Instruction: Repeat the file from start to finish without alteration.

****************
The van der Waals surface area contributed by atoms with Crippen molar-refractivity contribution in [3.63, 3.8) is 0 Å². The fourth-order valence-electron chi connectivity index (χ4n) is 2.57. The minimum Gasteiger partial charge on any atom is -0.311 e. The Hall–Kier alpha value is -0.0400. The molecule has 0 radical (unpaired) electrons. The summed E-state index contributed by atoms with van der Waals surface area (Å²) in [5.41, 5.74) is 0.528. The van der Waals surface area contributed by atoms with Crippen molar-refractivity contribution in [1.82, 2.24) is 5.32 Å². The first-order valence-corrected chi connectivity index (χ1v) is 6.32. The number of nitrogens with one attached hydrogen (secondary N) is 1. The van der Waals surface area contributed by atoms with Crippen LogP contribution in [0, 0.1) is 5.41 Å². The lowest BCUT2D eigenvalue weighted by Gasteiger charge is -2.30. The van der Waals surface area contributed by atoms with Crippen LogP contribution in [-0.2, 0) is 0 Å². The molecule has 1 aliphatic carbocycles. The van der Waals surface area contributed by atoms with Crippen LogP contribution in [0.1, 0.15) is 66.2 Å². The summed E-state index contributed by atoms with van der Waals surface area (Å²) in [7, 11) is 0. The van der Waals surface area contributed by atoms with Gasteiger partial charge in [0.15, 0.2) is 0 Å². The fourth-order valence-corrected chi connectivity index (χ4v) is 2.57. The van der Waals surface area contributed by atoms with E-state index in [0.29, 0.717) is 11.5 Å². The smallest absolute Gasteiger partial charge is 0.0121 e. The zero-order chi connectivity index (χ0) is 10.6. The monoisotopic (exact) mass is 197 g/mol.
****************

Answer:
The van der Waals surface area contributed by atoms with Crippen molar-refractivity contribution in [3.63, 3.8) is 0 Å². The fourth-order valence-electron chi connectivity index (χ4n) is 2.57. The minimum Gasteiger partial charge on any atom is -0.311 e. The Hall–Kier alpha value is -0.0400. The molecule has 0 radical (unpaired) electrons. The summed E-state index contributed by atoms with van der Waals surface area (Å²) in [5.41, 5.74) is 0.528. The van der Waals surface area contributed by atoms with Crippen molar-refractivity contribution in [1.82, 2.24) is 5.32 Å². The first-order valence-corrected chi connectivity index (χ1v) is 6.32. The number of nitrogens with one attached hydrogen (secondary N) is 1. The van der Waals surface area contributed by atoms with Crippen LogP contribution in [0, 0.1) is 5.41 Å². The lowest BCUT2D eigenvalue weighted by Gasteiger charge is -2.30. The van der Waals surface area contributed by atoms with Crippen LogP contribution in [-0.2, 0) is 0 Å². The molecule has 1 aliphatic carbocycles. The van der Waals surface area contributed by atoms with Crippen LogP contribution in [0.1, 0.15) is 66.2 Å². The summed E-state index contributed by atoms with van der Waals surface area (Å²) in [7, 11) is 0. The van der Waals surface area contributed by atoms with Gasteiger partial charge in [0.15, 0.2) is 0 Å². The fourth-order valence-corrected chi connectivity index (χ4v) is 2.57. The van der Waals surface area contributed by atoms with E-state index in [0.29, 0.717) is 11.5 Å². The smallest absolute Gasteiger partial charge is 0.0121 e. The zero-order chi connectivity index (χ0) is 10.6. The monoisotopic (exact) mass is 197 g/mol.